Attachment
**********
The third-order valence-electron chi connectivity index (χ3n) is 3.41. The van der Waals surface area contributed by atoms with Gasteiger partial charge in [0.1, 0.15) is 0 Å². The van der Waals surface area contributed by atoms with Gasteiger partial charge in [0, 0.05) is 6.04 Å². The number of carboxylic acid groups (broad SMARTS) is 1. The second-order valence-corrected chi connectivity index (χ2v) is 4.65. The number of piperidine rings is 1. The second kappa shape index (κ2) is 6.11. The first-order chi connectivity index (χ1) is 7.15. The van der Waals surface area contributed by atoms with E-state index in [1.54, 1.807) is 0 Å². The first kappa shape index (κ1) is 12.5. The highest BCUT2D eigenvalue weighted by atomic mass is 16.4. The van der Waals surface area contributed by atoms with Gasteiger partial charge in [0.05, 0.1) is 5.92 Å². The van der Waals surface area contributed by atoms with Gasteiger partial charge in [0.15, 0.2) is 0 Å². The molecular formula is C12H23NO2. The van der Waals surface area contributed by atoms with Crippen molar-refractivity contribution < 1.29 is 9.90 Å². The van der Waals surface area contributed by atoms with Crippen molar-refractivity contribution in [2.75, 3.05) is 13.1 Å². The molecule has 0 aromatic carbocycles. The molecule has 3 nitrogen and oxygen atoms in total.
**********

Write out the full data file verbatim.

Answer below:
The third-order valence-electron chi connectivity index (χ3n) is 3.41. The van der Waals surface area contributed by atoms with Gasteiger partial charge in [0.1, 0.15) is 0 Å². The van der Waals surface area contributed by atoms with Gasteiger partial charge in [0, 0.05) is 6.04 Å². The number of carboxylic acid groups (broad SMARTS) is 1. The second-order valence-corrected chi connectivity index (χ2v) is 4.65. The number of piperidine rings is 1. The second kappa shape index (κ2) is 6.11. The first-order chi connectivity index (χ1) is 7.15. The van der Waals surface area contributed by atoms with E-state index in [1.54, 1.807) is 0 Å². The first kappa shape index (κ1) is 12.5. The highest BCUT2D eigenvalue weighted by atomic mass is 16.4. The van der Waals surface area contributed by atoms with Gasteiger partial charge in [0.05, 0.1) is 5.92 Å². The van der Waals surface area contributed by atoms with Gasteiger partial charge in [0.15, 0.2) is 0 Å². The molecular formula is C12H23NO2. The van der Waals surface area contributed by atoms with Crippen molar-refractivity contribution < 1.29 is 9.90 Å². The van der Waals surface area contributed by atoms with Crippen molar-refractivity contribution in [2.75, 3.05) is 13.1 Å². The molecule has 0 aromatic carbocycles. The molecule has 3 nitrogen and oxygen atoms in total.